Nfld. & Labrador

It's a double-dose of uncertainty for Labrador's iron ore industry

There's more unsettling news for the iron ore industry in Labrador West as a Canadian investment firm suggests IOC is in danger of closing, while hope continues to fade for Alderon's much-hyped Kami Project.

Canadian analyst says IOC in danger of closing, while hope fades for Alderon's Kami Project

The main entrance to the Iron Ore Company of Canada mine in Labrador City. IOC is majority owned by Rio Tinto, one of the world's largest mining companies. (John Gaudi/CBC)

There's more unsettling news for the iron ore industry in Labrador West after a Canadian investment firm suggested IOC is in danger of closing, while hope continues to fade for Alderon's much-hyped Kami Project.

A report by Raymond James Ltd., suggested that mining giant Rio Tinto, majority owner of the Iron Ore Company of Canada, is losing money at its Labrador City operation, which employs an estimated 2,000 workers. 

"Iron ore prices continue to weaken and by our estimates are below the operating cost at the mine," the firm wrote in an investment overview published in late April.

Analysts at Raymond James estimate IOC will receive an average price of US$62.50 per tonne this year while costs are estimated at $US68.50.

One analyst said the operation is a "drain" on Rio Tinto and "we believe there is a risk IOC may close if its costs and productivity do not improve."

Still reeling from Wabush closure

A closure at IOC could spell the end for Labrador West, which was built around the iron ore industry and is still reeling from the closure of Wabush Mines in 2014, which claimed nearly 500 direct jobs.

The mining industry worldwide has been hit hard by low commodity prices caused by a combination of decreasing demand in China, and increased production by industry leaders like Rio Tinto, BHP Billiton and Vale.

Companies like Rio Tinto have been cutting costs in order to offset the drop in prices with the priority shifting from price to volume.

During a conference call with investors last week to discuss mid-year results for 2015, top executives with Rio Tinto refused to say whether IOC was in jeopardy of closing. 

CEO Sam Walsh said there's been a strong focus on reducing costs at IOC, which is considered a higher cost operation because of the distance to Asian markets and other factors. 

He also emphasized that IOC president Kelly Sanders moved his headquarters from Montreal to Labrador City "so he can physically ensure that we're taking every step possible to optimize that business."

A year to turn things around

The Australian newspaper said Walsh and chief financial officer Chris Lynch told industry analysts recently that IOC could be at risk if productivity plans are not successful.

The paper reported Tuesday that IOC reported a $US1-million loss in the first half of this year, down from a $US97-million profit a year earlier.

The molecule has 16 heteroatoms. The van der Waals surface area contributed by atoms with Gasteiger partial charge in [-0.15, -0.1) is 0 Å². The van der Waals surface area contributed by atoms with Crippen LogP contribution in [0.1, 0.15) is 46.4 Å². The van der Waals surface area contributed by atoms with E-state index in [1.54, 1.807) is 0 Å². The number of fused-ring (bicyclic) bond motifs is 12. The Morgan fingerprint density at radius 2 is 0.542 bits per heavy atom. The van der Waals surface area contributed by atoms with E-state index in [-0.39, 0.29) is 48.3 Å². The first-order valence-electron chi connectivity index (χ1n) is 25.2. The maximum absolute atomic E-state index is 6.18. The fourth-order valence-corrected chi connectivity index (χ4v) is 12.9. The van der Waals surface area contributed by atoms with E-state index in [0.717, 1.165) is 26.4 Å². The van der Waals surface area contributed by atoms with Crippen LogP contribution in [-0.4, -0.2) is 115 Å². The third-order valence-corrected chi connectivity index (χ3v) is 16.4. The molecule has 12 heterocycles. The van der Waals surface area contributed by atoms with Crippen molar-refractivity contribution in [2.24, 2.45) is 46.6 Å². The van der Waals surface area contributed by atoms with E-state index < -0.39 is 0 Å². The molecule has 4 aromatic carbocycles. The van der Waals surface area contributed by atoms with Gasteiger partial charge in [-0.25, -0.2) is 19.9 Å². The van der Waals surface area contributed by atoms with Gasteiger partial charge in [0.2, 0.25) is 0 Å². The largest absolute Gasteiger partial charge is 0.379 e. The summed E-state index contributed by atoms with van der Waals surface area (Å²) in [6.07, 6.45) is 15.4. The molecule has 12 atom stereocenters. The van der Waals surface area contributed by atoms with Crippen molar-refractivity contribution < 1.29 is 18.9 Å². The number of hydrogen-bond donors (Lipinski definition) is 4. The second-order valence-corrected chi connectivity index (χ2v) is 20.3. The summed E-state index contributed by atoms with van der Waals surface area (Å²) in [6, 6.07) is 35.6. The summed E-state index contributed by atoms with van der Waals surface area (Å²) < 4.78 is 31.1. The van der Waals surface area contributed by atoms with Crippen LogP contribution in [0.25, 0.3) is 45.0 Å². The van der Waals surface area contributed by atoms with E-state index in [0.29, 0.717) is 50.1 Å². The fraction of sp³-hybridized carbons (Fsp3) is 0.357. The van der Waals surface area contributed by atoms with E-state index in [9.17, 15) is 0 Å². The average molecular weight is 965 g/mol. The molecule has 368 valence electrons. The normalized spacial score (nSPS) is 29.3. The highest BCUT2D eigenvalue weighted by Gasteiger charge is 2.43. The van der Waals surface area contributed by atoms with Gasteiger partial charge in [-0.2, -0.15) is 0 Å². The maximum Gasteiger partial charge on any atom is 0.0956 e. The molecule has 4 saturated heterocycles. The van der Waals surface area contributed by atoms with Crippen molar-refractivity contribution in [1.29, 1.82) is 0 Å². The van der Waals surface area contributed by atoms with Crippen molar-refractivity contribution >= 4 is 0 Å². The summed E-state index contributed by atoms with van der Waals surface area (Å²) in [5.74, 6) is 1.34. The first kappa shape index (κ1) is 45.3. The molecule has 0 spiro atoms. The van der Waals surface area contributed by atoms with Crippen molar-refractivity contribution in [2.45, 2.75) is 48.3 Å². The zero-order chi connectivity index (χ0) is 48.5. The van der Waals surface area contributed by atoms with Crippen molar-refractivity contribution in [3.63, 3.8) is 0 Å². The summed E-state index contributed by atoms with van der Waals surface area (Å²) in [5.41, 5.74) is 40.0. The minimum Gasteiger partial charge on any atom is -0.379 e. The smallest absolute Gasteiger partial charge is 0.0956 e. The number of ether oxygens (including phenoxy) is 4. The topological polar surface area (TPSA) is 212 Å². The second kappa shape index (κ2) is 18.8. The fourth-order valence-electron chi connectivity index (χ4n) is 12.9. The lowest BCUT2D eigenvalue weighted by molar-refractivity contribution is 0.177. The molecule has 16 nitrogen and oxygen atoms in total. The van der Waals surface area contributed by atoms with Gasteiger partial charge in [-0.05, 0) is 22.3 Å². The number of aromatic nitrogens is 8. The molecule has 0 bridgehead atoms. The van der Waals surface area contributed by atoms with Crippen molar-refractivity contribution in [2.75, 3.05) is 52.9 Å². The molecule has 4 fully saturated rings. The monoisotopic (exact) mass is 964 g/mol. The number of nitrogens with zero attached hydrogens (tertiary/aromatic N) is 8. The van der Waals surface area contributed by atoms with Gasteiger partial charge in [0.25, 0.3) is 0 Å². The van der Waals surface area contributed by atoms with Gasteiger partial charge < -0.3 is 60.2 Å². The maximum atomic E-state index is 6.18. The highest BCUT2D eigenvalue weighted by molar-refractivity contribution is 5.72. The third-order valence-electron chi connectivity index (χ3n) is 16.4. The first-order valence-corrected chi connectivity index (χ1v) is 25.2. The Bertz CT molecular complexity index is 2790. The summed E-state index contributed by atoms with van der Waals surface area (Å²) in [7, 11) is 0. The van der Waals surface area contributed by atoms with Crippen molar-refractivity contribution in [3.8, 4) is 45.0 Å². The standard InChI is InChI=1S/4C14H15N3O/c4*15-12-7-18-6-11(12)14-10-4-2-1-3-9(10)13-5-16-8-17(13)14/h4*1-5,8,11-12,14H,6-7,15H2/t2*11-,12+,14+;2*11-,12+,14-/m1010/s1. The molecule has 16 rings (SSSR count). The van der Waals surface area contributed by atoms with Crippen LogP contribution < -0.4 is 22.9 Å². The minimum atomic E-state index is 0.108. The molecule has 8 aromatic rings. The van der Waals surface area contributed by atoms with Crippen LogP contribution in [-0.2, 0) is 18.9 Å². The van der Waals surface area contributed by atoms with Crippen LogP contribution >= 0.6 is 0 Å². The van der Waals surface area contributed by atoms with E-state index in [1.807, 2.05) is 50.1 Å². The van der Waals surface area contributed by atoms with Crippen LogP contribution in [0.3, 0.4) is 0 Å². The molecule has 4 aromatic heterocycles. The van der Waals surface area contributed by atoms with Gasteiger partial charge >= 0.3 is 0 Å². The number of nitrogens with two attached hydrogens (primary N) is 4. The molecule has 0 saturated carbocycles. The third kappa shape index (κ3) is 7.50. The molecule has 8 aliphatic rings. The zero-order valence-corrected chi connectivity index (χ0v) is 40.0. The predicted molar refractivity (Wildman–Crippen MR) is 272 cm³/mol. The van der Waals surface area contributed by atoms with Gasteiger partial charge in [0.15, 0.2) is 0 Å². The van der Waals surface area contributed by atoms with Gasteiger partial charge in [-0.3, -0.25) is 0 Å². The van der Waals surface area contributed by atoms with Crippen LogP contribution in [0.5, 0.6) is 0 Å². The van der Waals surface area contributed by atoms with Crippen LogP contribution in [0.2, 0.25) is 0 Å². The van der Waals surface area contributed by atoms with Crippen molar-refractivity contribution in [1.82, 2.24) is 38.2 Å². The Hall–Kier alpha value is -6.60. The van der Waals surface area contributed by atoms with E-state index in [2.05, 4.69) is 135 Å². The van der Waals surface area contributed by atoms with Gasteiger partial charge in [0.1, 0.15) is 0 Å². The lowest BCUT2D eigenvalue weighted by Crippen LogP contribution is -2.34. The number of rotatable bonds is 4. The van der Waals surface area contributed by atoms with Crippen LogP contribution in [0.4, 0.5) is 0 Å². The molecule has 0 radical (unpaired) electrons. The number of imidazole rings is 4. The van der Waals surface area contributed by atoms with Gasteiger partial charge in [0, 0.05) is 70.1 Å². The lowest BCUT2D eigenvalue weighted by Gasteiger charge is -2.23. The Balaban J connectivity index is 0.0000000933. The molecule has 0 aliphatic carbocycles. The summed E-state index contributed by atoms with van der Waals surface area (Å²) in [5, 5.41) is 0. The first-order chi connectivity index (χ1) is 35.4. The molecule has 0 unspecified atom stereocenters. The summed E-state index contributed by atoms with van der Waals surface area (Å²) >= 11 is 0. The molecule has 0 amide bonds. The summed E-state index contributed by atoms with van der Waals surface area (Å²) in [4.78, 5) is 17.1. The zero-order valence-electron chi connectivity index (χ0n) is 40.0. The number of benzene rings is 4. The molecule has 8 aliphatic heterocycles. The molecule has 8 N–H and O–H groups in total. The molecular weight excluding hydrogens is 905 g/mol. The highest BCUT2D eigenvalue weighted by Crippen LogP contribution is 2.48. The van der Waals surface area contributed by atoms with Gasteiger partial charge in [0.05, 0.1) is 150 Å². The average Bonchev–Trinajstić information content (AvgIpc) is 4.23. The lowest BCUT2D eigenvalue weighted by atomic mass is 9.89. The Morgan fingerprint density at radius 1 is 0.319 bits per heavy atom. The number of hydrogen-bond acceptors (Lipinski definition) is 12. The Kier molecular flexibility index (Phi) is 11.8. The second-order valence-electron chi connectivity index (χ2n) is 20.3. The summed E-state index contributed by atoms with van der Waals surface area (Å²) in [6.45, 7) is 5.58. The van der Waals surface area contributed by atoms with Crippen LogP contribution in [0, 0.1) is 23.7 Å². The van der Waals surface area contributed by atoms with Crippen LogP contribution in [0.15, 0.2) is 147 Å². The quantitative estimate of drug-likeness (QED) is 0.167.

Another investment firm, UBS, reported Monday that Walsh told analysts in London that every operation with Rio Tinto must be profitable, or have a plan for recovery.

Walsh reportedly said that IOC is cashflow positive, but UBS reported that "management will close Iron Ore Company of Canada if it becomes cashflow negative."

Another analyst said IOC will have until the end of 2016 to turn things around, and this will be a challenge as more low-cost mines in places such as Australia are either expanded or come onstream.

Ron Thomas, president of Local 5795 of the United Steelworkers in Labrador City, was unaware of the pessimistic outlook when contacted Tuesday.

"They're the ones who are holding all the straws. If they're going to shut her down, they're going to shut her down," said Thomas.

"Am I concerned? Usually if they're out talking out it ... usually if there's smoke there's fire," he added.

Thomas said he wanted to acquire more information before making any further comment.

Attempts to arrange interviews with officials from Rio Tinto, Raymond James and the Newfoundland and Labrador government were unsuccessful Tuesday.

Alderon cutting costs, shuffling at the top

Meanwhile, hope is also fading for the Kami mine project in western Labrador.

Construction of the mine was scheduled to begin in 2014, but the company is having trouble arranging financing amid difficult market conditions.

In a news release issued Tuesday, Alderon Iron Ore Corp. outlined a series of cost-cutting measures, and also announced a "re-scoping" of the capital and operating costs for the project in order to identify savings.

The company said it is also "evaluating strategic alternatives."
A map showing the proposed Kami mine project in western Labrador. (Alderon)

Some of the cost-cutting measures include an interest deferral agreement with one of its lenders, voluntary partial payment deferrals with equipment vendors for work already completed, workforce reductions, and the implementation of a deferred stock unit plan for directors in place of cash director fees.

The corporation also announced a shake-up at the top, with Mark Morabito set to take over as chief executive officer on Aug. 24, replacing Tayfun Eldem.

Morabito said he held meetings recently with Alderon's partner, China's Hebei Iron & Steel (HBIS), and some Chinese banks.

"As a result of these meetings, Alderon is going to proceed with a re-scope of the project in order to identify savings resulting from the current market environment and HBIS and the Chinese banks have agreed to participate in the process," Morabit said.

"If cost savings can be identified in the re-scope of the project, this will provide significant assistance in completing the financing plan for the Kami Project."

About the Author

Terry Roberts is a journalist with CBC's bureau in St. John's.

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